Interesting times ahead according to the Autumn budget 2017 with regards to housing, also green belt and brownfield sites – an area that ALPS specialise in and have much experience of.
Some main points:
The housing supply is to be raised from 217,000 at present to approximately 300,000 per year by the mid 2020s supported by
• New planning reforms to ensure more land is made available in the “right” areas with the onus being on underused areas in towns and cities and will support measures to convert
commercial land and developments into housing.
• Financial support
o The abolition of stamp duty for first time buyers purchasing a property under £300,000 helping approximately 80% of new home owners get onto the property ladder.
o £15.3 billion split between:
SME loans to build new homes
Infrastructure and remediation to speed up the building on small or stalled sites
Council borrowing for new council houses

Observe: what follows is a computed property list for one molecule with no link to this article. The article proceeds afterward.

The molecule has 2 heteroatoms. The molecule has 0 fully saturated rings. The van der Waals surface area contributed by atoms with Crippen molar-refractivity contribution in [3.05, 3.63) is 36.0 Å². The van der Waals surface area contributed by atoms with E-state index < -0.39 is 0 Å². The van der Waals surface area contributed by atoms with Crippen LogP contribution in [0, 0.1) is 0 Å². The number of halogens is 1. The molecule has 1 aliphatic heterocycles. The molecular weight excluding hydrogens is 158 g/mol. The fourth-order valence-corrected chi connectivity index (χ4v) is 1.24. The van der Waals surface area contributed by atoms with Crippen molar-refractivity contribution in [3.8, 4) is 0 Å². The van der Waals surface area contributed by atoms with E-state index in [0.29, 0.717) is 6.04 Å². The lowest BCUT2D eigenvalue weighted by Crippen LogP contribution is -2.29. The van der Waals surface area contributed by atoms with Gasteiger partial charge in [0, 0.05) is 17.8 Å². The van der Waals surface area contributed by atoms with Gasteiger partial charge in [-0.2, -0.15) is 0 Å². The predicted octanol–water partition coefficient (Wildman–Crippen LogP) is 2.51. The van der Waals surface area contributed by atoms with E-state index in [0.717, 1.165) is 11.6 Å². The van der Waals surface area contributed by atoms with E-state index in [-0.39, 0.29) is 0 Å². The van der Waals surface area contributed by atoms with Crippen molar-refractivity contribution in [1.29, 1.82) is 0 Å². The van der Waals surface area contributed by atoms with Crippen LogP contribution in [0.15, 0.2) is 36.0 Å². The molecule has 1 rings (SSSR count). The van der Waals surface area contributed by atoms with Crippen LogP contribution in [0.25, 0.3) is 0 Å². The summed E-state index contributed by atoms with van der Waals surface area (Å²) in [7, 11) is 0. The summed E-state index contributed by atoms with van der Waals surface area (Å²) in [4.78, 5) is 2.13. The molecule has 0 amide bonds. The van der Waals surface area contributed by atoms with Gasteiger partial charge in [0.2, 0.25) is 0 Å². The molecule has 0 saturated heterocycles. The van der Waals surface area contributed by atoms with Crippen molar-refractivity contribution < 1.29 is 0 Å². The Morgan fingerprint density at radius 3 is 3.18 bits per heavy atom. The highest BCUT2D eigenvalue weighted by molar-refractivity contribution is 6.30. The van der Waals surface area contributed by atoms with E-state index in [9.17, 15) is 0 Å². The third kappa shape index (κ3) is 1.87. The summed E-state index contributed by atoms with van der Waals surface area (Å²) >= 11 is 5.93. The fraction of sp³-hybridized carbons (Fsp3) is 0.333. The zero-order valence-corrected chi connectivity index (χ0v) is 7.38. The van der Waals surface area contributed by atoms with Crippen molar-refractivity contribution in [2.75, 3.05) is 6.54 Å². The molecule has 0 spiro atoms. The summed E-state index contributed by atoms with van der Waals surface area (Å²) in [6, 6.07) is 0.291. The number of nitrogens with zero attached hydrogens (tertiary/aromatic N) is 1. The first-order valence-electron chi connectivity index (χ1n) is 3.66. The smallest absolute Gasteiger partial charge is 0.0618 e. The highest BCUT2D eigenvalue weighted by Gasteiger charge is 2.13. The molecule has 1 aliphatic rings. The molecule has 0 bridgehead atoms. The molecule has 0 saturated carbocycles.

Land assembly fund – collation of land in ready to go development sites
Financial guarantees to support private sector house building.
• Further financial support for help to buy equity schemes, affordable housing and a pilot for right to buy schemes for housing association tenants.
• Absolute support for protection of the Green Belt policy, which means greater emphasis on brown field sites – Alps’ speciality area.
Government will also bring together both public and private investment to plan and build 5 new garden towns.
The Budget also announced:
• Deallocation of land in local plans where there is no prospect of a planning application being made
• Local authorities are to grant permission for development of land outside their existing plan if the homes are offered for a reduced rate for sale or rent
• Tougher consequences where planned homes are not built by strengthening the housing delivery test.
• A requirement for 20% of local authority housing supply to be brought forward as ‘faster-building’ small housing sites.
Peter Alcock CEO of ALPS adds “This is very positive news for our industrial clients who have surplus brown field sites which need to be regenerated and brought back into economic use, with further much needed planning reforms promised”.